Intel’s paring projects and products amid financial struggles, but AI products are taking on a major role as the company tweaks its chip roadmap to account for more computing specifically targeted at artificial intelligence.
One product that will not be cut is Habana Labs’ Gaudi AI product line, with product development for future versions of the chips is in full swing. Gaudi could also make it to other Intel chips alongside the company’s GPUs.
Intel is preparing to share more details on Gaudi3 for artificial intelligence later this year, said Eitan Medina, chief operating officer at Habana Labs, which is a division of Intel, in an interview with Cambrian AI Research, which was posted to YouTube on Saturday.
“You can expect not too long after that we will be making it available for customers. We have a strong roadmap for Gaudi architecture,” Medina said.
Medina shared some information on the new Gaudi3 chip. It will be made using the 5nm process, and is a process shrink of Gaudi2, which was made using the 7nm process. Gaudi3 will have much more memory, compute and networking than its predecessor, Medina said.
An Intel spokesman said Gaudi3 will have upgrades to memory and connectivity, alongside other new features. The company declined to share additional details on the chips or shipment dates.
The IT market is at a crossroads with inflationary measures and poor economic outlook for 2023 curbing IT spending, Gartner said in a study released earlier this month.
Spending on datacenter systems, which are handling AI workloads, is expected to be $213 billion, growing by just 0.7% in 2023, compared to the 12% growth in 2022 when compared to 2021. Total IT spending for 2023 will decline by 0.2% to $4.5 trillion compared to 2022, compared to 2.4% growth in 2022 from 2021, according to Gartner’s forecasting.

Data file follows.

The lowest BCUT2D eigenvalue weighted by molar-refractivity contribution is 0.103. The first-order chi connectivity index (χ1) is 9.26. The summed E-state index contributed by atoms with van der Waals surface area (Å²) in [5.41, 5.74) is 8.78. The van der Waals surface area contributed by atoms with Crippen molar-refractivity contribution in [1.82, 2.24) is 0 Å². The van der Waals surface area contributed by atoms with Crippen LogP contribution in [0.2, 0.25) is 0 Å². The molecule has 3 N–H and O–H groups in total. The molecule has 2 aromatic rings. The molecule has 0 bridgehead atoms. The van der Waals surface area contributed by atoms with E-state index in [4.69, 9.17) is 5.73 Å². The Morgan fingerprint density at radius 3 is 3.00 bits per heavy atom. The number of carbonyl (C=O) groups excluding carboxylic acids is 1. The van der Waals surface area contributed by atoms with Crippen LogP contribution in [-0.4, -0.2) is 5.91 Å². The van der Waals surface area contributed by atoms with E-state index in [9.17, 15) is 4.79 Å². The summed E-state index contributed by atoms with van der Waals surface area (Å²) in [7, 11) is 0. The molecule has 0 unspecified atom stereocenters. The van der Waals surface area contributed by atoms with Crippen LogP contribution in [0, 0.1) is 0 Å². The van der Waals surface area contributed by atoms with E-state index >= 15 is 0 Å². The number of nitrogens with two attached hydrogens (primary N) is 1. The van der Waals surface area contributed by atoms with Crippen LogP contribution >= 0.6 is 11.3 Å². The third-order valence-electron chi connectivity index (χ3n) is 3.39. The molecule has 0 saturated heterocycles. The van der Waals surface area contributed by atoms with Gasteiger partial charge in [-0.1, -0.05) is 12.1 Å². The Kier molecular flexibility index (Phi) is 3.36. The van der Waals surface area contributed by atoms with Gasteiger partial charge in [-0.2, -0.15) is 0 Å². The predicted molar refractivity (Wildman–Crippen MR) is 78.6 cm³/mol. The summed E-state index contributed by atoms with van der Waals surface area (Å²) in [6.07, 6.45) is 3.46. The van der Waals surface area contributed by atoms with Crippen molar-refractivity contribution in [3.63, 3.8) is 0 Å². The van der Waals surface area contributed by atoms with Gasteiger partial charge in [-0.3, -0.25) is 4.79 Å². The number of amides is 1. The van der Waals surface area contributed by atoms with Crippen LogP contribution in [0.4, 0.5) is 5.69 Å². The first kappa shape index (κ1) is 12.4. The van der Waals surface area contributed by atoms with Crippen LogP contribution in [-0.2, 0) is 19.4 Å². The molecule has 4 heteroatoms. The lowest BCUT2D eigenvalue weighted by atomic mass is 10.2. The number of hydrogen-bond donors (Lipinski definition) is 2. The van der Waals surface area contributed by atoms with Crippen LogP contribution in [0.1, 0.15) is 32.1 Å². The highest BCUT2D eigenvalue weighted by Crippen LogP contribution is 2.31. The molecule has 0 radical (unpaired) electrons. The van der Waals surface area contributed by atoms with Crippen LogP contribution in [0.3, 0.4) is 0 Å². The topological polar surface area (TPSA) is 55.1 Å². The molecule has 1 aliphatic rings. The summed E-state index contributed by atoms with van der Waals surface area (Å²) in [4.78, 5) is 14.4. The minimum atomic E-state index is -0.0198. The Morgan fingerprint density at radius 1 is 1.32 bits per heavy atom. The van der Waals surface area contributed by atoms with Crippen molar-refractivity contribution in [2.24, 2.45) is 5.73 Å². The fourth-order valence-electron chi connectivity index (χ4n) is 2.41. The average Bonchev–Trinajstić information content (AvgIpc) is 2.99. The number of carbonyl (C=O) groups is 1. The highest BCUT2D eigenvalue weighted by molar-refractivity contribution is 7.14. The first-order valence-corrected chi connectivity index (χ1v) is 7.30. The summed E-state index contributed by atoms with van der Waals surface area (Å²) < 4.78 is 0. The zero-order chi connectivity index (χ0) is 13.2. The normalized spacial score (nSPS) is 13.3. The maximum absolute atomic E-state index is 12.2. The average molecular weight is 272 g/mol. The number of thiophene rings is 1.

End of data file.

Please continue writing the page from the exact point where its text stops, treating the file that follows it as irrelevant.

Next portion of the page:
IDC last year estimated worldwide spending on AI systems to be $118 billion in 2022, and to exceed $300 billion by 2026. Companies are looking to cut costs, and AI provides techniques to to streamline processes and efficient ways to conduct business, IDC said in a release.
“AI systems can support people-oriented tasks and improve their capabilities through technologies such as Conversational AI and Image Processing, used to interact with clients and potential clients in a way that these people are prepared to accept,” said Mike Glennon, senior market research analyst at IDC.
Audiences have embraced AI through technologies like ChatGPT, which has taken the world by storm and shown the transformational potential of AI. Since the introduction of ChatGPT last year, the servers have sometimes been at full capacity and inaccessible to users. That highlights the need for faster AI chips, and Gaudi has shown potential to handle large language models powering applications like ChatGPT.
Gaudi2 showed mettle in handling training models in benchmarks published by MLCommons in November. The AI chip posted better training times for BERT – which is for large language models – than Nvidia’s A100 chips, but lagged the latest H100, which is based on Hopper architecture. The Gaudi2 chip had not been optimized for BERT.
The chipmaker may also cross-pollinate its diverse AI chip lines with the successor to Gaudi3.
“We are also working to identify opportunities … to combine the best of both worlds in both the Intel GPU architecture as well as the Habana Gaudi architecture. How to make the best of worlds when we think about the fourth generation,” Medina said.
The idea of integrating Habana could include taking elements of the GPU codenamed Ponte Vecchio, which is targeted at high-performance computing.
Gaudi is one of many Intel AI chips that the company has made available to customers in different markets. Gaudi3 is targeted at deep learning in enterprise computing. The Ponte Vecchio GPU is targeted at high-performance computing and AI applications in supercomputing environments. The company’s FPGAs are also being used for AI.
But no single Intel AI chip has been able to match the runaway success of Nvidia’s GPUs. The Gaudi2 chip was delayed, but is now available on Intel’s Developer Cloud to test and prototype applications.